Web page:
Modeling Our Simulator Components

Read time: 8 minutes (2231 words)

Each of the actual components we will need to model in our system shares the basic structure we will use in a basic Component class design. What makes each one unique is the behavior of that component. We need to provide a way to create each needed component part, while retaining a common component interconnection strategy.

The answer is to use C++ inheritance to create each part.

C++ Inheritance

If we need all of the features of one class, but we need to change some aspect of how things work by adding new attributes, or by providing methods that operate differently, we can “derive” a new class from an existing one. We call the existing class the “parent” class, or the “base” class, and the new class the “child” or “derived” class.

The child class can add attributes and methods, but it cannot remove any attributes or methods from the base class. The child class can choose to alter how those methods operate by “overriding” them with new implementations. It is even possible to create a new method that uses the old one to do some of the needed work, then completes actions needed.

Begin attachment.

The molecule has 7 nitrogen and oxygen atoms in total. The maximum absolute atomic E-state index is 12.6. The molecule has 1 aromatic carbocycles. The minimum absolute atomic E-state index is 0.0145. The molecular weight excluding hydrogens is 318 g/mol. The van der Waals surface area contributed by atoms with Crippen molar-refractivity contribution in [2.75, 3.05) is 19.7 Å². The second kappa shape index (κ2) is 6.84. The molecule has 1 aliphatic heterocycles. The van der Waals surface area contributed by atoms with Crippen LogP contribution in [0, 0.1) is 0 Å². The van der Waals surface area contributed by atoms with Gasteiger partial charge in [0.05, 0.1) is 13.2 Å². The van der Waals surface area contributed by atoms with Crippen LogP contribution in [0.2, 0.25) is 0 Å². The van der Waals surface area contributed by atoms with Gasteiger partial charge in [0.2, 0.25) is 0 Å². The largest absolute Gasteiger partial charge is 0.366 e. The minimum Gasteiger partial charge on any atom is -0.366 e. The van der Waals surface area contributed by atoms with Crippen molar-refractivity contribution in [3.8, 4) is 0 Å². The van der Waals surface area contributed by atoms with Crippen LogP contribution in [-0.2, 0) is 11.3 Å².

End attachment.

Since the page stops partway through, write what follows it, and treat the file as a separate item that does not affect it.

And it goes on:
Our needs will be pretty simple. We will not add any new attributes, but we will provide a new implementation of the existing tick method. That is where all the action occurs!

Here is the basic scheme:

class Component {
    ...
};

class PC : public Component {
    ...
};

Actually, we have control over which attributes methods in the base class the derived class can access. Here is a guide that tries to explain how this works:

Class Access Control

C++ has three kinds of access specifiers:

  • public
  • private
  • protected.

Here is a simple diagram showing how derived classes can use data from the base class:

Access public protected private
members of the same class yes yes yes
members of derived class yes yes no
not members yes no no

This table says that you can create methods in the base class that are protected, and derived class methods can call those methods to get at the private data in the base class. Clear! (Yeah, right!)

Since we will want our derived components to access all of the connection attributes and methods, we will need to provide access to them. So, we need to change the protection we are using a bit.

We will do that as we build the individual parts, and we will introduce the specialized component as we work through the four steps of processing.